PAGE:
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Mex for the people

April 19, 2018
Mex for the people
Cantina Cinco de Mayo hits the right notes in downtown LR. /more/

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Ernest Dumas

Week That Was

After the wildest week of the wildest presidency in history, the clouded future suddenly unfolds more clearly and, yes, nearer. That includes the end of the Trump presidency. /more/

Gene Lyons

Trump and Comey

In the Bizarro World of the Trump administration, it's only fitting that the president serves as publicity director for James Comey's big book tour. (In the old Superman comics, Bizarro World was an upside-down reality where wickedness was virtue and vice versa.) Supposedly, Trump's stomping around the White House and various golf courses red-faced with anger, emitting smoke from his ears. /more/

Movie Reviews

'Isle of Dogs' unmistakably Wes Anderson

April 12, 2018
'Isle of Dogs' unmistakably Wes Anderson
The actors deliver their lines drolly, portioning out emotions in pinches rather than with scoops. The stories flirt with magical realism. /more/

Pearls About Swine

Consistency

April 19, 2018
Dave Van Horn has had some fine baseball squads in his tenure as Arkansas's head coach. He took over for the well-regarded Norm DeBriyn in 2003, had his overachieving bunch in Omaha the next spring, and then took the Diamond Hogs back to college baseball's Valhalla three more times over a seven-season span from 2009 to 2015. But what happened in 2016 might well have proved his genuine value to the athletic program at large. /more/

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Friday, April 20, 2018 - 09:34:00

Arkansas's unemployment rate holds steady in March; still slightly below national figure

The Arkansas unemployment rate was unchanged from February to March at 3.8 percent, the state Department of Workforce Services said this morning in its monthly jobs report.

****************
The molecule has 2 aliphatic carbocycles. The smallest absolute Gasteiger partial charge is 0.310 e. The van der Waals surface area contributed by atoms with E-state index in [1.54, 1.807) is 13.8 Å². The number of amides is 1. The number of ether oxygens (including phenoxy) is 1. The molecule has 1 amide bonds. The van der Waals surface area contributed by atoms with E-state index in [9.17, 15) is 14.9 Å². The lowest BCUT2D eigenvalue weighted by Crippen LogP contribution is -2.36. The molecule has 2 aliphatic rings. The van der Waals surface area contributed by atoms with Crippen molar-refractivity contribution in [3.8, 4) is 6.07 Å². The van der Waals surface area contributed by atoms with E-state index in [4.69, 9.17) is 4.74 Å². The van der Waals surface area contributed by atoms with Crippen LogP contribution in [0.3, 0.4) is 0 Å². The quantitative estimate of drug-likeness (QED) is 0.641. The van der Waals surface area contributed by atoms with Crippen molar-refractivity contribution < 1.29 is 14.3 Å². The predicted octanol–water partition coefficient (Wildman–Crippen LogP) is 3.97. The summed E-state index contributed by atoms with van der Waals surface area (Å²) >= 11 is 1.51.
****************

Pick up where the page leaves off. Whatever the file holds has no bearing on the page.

That's slightly below the national figure of 4.1 percent, the agency said.

The state's official jobless rate has been below the 4 percent mark since mid-2016.

Here's the full press release.

 

Friday, April 20, 2018 - 09:05:00

Isaac Henry faces controversy over residency in state House race in North Little Rock

HENRY: Has connections to two homes, one not in the district where he is running.
  • HENRY: Has connections to two homes, one not in the district where he is running.
Speaking of residency disputes in House races KARK reports on some oppo research that has been making the rounds that Isaac Henry, a candidate for House District 37, may actually be a resident of another district. He has connections to two homes, but KARK reports that, at least by outward appearances, he seems to live with his family in a home that is in a neighboring district.

Henry, a former assistant to North Little Rock Mayor Joe Smith and the current director of the city's Fit 2 Live program, is facing off in the Democratic primary against Jamie Scott of North Little Rock, the director of youth services for Pulaski County. Current Rep. Eddie Armstrong announced last fall that he would not seek reelection for the seat, which includes parts of North Little Rock, Maumelle, and Jacksonville.

Henry and his family live — at least a good chunk of the time — in a house that his wife Tameka owns in North Little Rock that is located in a neighboring district, District 38. He and his family also spend time, he says, at a house owned by his uncle in District 37, where Henry is registered to vote (however, his voting status is listed as inactive, presumably because he did not return the voter information card sent to that address).